Monday, November 10, 2014

Heart Of America Star Party 2014

Another great Heart Of America Star Party has come and gone. Check out the website at This yearly star party has been a great success for the Astronomical Society of Kansas City ever since it started in 2007. This year I did something I've been wanting to do for a while. I created a time lapse video of the event. On Thursday the night was too cloudy to shoot, but we got some great nights on Friday, Saturday and Sunday. Here is the video, which is best seen on a big monitor, full screen, speakers on and at the high resolution of 1080p (click on the little gear icon at the lower right of the video to change the resolution):

My good friend, and astrophotographer, John Reed, also shot a time lapse and I have included it into the video. John is a member of the Central Arkansas Astronomical Society and has some really nice images taken with fairly simple equipment.  You can see his work here: Photography In The Dark.

On Saturday night, the clearest night of all three, I ran into a humidity problem. Anyone who gets into this hobby runs into this right away, especially if they live in the Mid West. Practically every night, the dew gets everything soaking wet. To keep the moisture off the lens of my camera, I use a heating strap that I made from a few resistors, wrapped in velcro. The dew heater gets its power from a 12 volt, 28 amp battery, which also gives power to my camera and time lapse rail by Dynamic Perception. As you can see in the video for the night of Oct 25, humidity crept in and started fogging the images. Unknown to me, the dew heater around my lens was not working (broken wire). Even so, what would normally be a bunch of deleted pictures, I decided to keep them and create the video anyway. I was pleasantly surprised with the soft quality it gives to the show. I replaced the broken dew heater with another one for the the next night.

On Sunday night, most everyone had gone home, since the star party was officially over. I decided to stay since it was supposed to be clear. I set up my time lapse equipment next to Master Observer Scott Kranz with his scope in the foreground, hoping to get him in action. But Scott was no where to be seen and you can see his telescope covered up in the video. Never the less, a nice crescent moon was a treat during the very windy twilight hours. The Milky Way set in the West just before clouds came in and ruined the rest of the night.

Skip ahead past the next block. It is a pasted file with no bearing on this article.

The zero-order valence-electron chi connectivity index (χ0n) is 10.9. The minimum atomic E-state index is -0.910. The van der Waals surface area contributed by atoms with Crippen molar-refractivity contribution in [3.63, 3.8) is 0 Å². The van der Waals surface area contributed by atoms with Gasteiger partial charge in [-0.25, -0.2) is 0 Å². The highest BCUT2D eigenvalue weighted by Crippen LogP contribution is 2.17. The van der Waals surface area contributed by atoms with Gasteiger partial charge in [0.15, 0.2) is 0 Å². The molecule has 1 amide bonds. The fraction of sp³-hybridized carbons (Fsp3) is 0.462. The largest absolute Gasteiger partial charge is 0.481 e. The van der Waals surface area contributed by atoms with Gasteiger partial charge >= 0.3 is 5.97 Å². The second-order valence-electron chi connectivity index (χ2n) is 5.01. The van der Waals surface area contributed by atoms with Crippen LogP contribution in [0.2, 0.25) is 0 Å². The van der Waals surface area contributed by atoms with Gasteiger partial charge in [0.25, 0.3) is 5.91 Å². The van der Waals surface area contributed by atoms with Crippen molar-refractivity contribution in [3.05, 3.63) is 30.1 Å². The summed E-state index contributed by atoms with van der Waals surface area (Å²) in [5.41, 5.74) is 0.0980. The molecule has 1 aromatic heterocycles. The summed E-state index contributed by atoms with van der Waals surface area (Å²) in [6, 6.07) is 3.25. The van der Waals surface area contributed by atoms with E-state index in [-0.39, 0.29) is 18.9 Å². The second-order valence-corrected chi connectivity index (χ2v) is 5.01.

Our hobby is somewhat like fishing. We set up our telescopes in hopes of a good catch of starlight on a clear night, but sometimes we catch nothing because of clouds.


  1. Another great timelapse, Tom. Did you use the 8mm for this? I just acquired a Tokina 11-16mm f2.8 for my APS-C sensor Canon, and am going to start taking some ultra-wide field shots. I really like the ultra-wide field perspective with foreground objects.

    1. Thanks Gene. The lens that I used was a Canon zoom 10-22 mm f/3.5 at 10 mm. The depth of field is enormous. Focusing to 6 feet will put everything between 3.5 feet and infinity in focus! Amazing. Check out this for depht of field for your lenses.

  2. Thanks for the link Tom. It looks like 11mm at f2.8 plugged into the equation means that I would focus on an object at 8 feet to make everything in focus all the way to infinity, right?. So I would focus on an object at 8 feet rather than trying to focus on the sky? This will be my first attempt at ultra-wide angle imaging, so any advice would be great.

  3. The type of camera size of sensor makes a difference on the exact measurements. For my Canon T4i the numbers for an 11 mm f/2.8 lens at the focus distance of 7.42 ft, the near limit is 3.71 ft and the far limit is infinity. So everything beyond 4 feet will be in focus. The greatest depth of field is when you focus at the hyperfocal distance, which in this case is 7.42 ft.